When an article talks about electrifying art, “electrifying” is not typically a verb. But an artist associated with a Rice University lab is really making artwork that can convey a jolt.
The “ink” in “Where Do I Stand?” by artist Joseph Cohen is actually laser-induced graphene (LIG). The design shows Cohen’s impression of what LIG looks like at the microscopic level. The work was produced in the Rice University lab where the technique of creating LIG was invented. (Photo by Jeff Fitlow)
The Rice lab of chemist James Tour presented laser-induced graphene (LIG) in 2014 to the world, and currently, the scientists are creating art with the method, which involves changing carbon in a regular polymer or other material into microscopic flakes of graphene.
LIG is metallic and can conduct electricity. The interconnected flakes are effectively a wire that could reinforce electronic artworks.
The paper in the American Chemical Society journal
ACS Applied Nano Materials – merely titled “Graphene Art” – illustrates how the lab and Houston artist and co-author Joseph Cohen produced LIG portraits and prints, including a graphene-motivated landscape referred to as “Where Do I Stand?”
Although the work is not electrified, Cohen said it paves the foundation for future opportunities.
“That’s what I would like to do,” he said. “Not make it kitsch or play off the novelty, but to have it have some true functionality that allows greater awareness about the material and opens up the experience.”
Cohen developed the design in an illustration program and sent it straight to the industrial engraving laser Tour’s lab uses to produce LIG on a range of materials. The laser seared the artist’s fine lines into the substrate, in this case, archive-quality paper treated with fire retardant.
The piece, which was part of Cohen’s display at Rice’s BioScience Research Collaborative last year, looks into the depths of what a viewer reduced to nanoscale might see when looking at a field of LIG, with overlapping hexagons – the standard lattice of atom-thick graphene – vanishing into the distance.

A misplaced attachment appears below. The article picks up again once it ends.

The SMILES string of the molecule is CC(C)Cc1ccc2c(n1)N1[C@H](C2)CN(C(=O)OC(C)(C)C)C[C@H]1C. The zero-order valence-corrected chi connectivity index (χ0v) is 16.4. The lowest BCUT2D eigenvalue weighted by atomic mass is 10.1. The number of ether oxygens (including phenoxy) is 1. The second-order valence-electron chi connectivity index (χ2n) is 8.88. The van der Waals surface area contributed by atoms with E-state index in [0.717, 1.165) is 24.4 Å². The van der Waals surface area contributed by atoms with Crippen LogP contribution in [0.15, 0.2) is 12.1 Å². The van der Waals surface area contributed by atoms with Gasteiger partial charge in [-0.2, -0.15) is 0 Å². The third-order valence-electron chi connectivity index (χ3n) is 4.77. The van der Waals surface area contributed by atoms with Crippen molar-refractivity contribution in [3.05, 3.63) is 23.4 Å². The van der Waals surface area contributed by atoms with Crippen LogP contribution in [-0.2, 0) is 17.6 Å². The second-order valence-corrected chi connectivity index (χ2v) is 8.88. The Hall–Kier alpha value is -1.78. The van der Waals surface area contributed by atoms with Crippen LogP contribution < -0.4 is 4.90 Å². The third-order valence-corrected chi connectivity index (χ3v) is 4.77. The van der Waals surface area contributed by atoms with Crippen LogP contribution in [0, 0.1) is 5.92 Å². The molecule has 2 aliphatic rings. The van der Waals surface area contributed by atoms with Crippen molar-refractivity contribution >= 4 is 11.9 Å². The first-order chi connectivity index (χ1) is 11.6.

“You’re looking at this image of a 3D foam matrix of laser-induced graphene and it’s actually made of LIG,” he said. “I didn’t base it on anything; I was just thinking about what it would look like. When I shared it with Jim, he said, ‘Wow, that’s what it would look like if you could really blow this up.'”
Cohen said his art relates to media specificity.
“In terms of the artistic application, you’re not looking at a representation of something, as traditionally we would in the history of art,” he said. “Each piece is 100% original. That’s the key.”
He formed an interest in nanomaterials as media for his art when he started work with Rice alumnus Daniel Heller, a bioengineer at Memorial Sloan Kettering Cancer Center in New York who set up an artist-in-residency position in his lab.
After two years of working with carbon nanotube-infused paint, Cohen participated in an Electrochemical Society conference and met Tour, who in turn introduced him to Rice chemists Bruce Weisman and Paul Cherukuri, who further enthused his study of nanotechnology.
The remaining is art history.
It would not be correct to think of the process as “printing,” Tour said. Rather than incorporating a substance to the treated paper, substance is seared away as the laser transforms the surface into foam-like flakes of interconnected graphene.
The art itself can be a lot more than eye candy, given LIG’s potential for electronic applications such as sensors or as triboelectric generators that convert mechanical actions into current.
“You could put LIG on your back and have it flash LEDs with every step you take,” Tour said.
The fact that graphene is a conductor — in contrast to ink, paint, or graphite from a pencil — makes it very appealing to Cohen, who hopes to exploit that capability in future research efforts.
“It’s art with a capital A that is trying to do the most that it can with advancements in science and technology,” he said. “If we look back historically, from the Renaissance to today, the highest forms of art push the limits of human understanding.”
Rice graduate student Yieu Chyan is the paper’s lead author. Co-authors are undergraduate Winston Wang and graduate student Chenhao Zhang. Tour is the T.T. and W.F. Chao Chair in Chemistry as well as a professor of computer science and of materials science and nanoengineering at Rice.